See Profit As Well As Size

The number of jobs a customer places only tells half the story. If there’s trouble in the market, your process manufacturing business needs to hold onto profit wherever possible; and your largest clients won’t always be your best money spinners.

Too many manufacturers think of customer hierarchy purely in terms of contract size. This is important, but it won’t guarantee your financial security if you have to choose between jobs. You need to balance the biggest fish in your pond with your most profitable.

Process manufacturing ERP software enables you to map order history against expenditures such as materials cost, labor cost and the utility cost for operating machinery, to ascertain which types of job drive the greatest profit.

When you put this in place, there’s a strong chance you will change which customers you choose to prioritize if the going gets tough. 

Use Data To Shape Strategic Decisions

So far, we’ve looked at how to create a customer hierarchy when you’re facing challenges that impact production capabilities, such as labor shortages or supply chain disruption. But even when resource availability gets back on track, process manufacturers are still on a road to recovery. And this also creates difficult decisions.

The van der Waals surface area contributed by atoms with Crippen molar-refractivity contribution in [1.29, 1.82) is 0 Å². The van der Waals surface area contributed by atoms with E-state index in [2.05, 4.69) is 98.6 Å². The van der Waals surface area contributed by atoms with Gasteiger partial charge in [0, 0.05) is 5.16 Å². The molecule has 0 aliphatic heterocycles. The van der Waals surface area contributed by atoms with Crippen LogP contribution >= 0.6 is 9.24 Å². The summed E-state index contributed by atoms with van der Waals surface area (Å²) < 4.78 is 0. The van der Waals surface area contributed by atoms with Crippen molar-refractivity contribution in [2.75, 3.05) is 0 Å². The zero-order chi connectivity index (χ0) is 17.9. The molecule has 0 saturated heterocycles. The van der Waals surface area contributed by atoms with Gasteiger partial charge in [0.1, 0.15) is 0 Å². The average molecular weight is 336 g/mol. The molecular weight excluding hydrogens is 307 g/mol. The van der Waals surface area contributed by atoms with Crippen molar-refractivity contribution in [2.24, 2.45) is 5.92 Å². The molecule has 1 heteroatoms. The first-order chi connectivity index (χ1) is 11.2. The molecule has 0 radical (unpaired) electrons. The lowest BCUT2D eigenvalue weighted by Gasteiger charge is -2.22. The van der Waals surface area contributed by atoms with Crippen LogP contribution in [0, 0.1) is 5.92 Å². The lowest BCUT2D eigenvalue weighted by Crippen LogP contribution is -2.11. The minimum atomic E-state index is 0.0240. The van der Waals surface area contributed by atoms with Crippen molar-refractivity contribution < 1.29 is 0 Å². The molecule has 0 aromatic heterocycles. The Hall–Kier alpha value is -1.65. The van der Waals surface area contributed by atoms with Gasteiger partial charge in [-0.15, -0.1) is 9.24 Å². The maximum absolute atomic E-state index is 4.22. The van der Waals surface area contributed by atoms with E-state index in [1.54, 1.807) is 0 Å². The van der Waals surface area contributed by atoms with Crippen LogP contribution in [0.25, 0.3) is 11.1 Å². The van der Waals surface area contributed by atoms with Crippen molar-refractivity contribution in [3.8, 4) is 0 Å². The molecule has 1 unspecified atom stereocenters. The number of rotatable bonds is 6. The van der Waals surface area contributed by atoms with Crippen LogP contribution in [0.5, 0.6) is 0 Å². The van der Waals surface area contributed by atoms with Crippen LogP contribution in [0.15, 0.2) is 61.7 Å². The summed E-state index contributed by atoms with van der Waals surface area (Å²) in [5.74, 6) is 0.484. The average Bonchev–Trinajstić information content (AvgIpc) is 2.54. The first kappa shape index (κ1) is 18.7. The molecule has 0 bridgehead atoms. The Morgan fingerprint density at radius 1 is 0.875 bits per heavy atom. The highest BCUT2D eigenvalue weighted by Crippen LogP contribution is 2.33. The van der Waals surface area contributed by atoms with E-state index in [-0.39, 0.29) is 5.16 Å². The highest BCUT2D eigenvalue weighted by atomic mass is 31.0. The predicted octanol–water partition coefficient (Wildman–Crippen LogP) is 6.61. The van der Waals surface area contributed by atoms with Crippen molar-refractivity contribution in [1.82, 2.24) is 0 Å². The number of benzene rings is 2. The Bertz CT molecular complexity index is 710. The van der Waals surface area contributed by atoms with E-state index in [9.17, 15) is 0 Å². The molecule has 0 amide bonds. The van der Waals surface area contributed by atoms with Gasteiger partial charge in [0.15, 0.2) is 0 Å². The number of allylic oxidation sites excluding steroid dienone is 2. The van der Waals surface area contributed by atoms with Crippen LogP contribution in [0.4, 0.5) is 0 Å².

Demand challenges can push up the price of raw materials. Changing suppliers can make sourcing ingredients more expensive. Finding a hybrid working set-up, where some staff are based at home and some on the shop floor, can create the need for new connecting technologies. All of which come with a price tag. How do you pass through increased costs in a way that keeps customers, but protects your margins?

Investing in process manufacturing ERP software supports smart decisions in this area too. For example, your profitability analysis will identify if certain jobs aren’t driving business growth, so you need to focus on changing the cost structure for this type of work. With ERP software in place, you can use previous orders to model the cost of future jobs when generating quotes—to ensure that you’re building in a big enough profit margin.

Analyzing profit margin at customer level will also empower you to make major strategic choices.

For example, if there’s a particular customer whose requirements are costing you a lot to manufacture, you may gradually want to evolve your cost structure to improve profitability without scaring them off. Or you may want to ‘tough love’ them and completely restructure your charges, knowing they may vote with their feet. In the second scenario, however, you could replace them with a more profitable prospect if they choose to go elsewhere.